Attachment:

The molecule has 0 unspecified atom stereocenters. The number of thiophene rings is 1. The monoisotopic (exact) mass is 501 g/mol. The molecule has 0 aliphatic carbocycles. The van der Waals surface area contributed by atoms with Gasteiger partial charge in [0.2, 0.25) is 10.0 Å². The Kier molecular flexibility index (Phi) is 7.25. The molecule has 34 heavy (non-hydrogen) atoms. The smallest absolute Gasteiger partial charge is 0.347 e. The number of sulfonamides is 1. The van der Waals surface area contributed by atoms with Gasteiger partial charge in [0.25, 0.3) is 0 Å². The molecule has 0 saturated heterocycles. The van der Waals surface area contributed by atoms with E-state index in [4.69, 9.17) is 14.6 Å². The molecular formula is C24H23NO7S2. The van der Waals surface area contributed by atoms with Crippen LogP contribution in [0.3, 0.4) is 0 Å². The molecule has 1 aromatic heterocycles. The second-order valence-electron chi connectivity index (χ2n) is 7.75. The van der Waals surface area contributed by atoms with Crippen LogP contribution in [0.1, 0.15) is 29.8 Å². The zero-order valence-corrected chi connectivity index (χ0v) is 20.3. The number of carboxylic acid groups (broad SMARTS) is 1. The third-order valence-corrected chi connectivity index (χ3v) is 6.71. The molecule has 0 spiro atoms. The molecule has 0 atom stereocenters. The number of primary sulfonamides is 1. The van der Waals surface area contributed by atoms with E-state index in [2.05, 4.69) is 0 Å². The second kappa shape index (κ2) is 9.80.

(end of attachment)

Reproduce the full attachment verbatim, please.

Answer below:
The molecule has 0 unspecified atom stereocenters. The number of thiophene rings is 1. The monoisotopic (exact) mass is 501 g/mol. The molecule has 0 aliphatic carbocycles. The van der Waals surface area contributed by atoms with Gasteiger partial charge in [0.2, 0.25) is 10.0 Å². The Kier molecular flexibility index (Phi) is 7.25. The molecule has 34 heavy (non-hydrogen) atoms. The smallest absolute Gasteiger partial charge is 0.347 e. The number of sulfonamides is 1. The van der Waals surface area contributed by atoms with Gasteiger partial charge in [0.25, 0.3) is 0 Å². The molecule has 0 saturated heterocycles. The van der Waals surface area contributed by atoms with E-state index in [4.69, 9.17) is 14.6 Å². The molecular formula is C24H23NO7S2. The van der Waals surface area contributed by atoms with Crippen LogP contribution in [0.3, 0.4) is 0 Å². The molecule has 1 aromatic heterocycles. The second-order valence-electron chi connectivity index (χ2n) is 7.75. The van der Waals surface area contributed by atoms with Crippen LogP contribution in [0.1, 0.15) is 29.8 Å². The zero-order valence-corrected chi connectivity index (χ0v) is 20.3. The number of carboxylic acid groups (broad SMARTS) is 1. The third-order valence-corrected chi connectivity index (χ3v) is 6.71. The molecule has 0 spiro atoms. The molecule has 0 atom stereocenters. The number of primary sulfonamides is 1. The van der Waals surface area contributed by atoms with E-state index in [2.05, 4.69) is 0 Å². The second kappa shape index (κ2) is 9.80.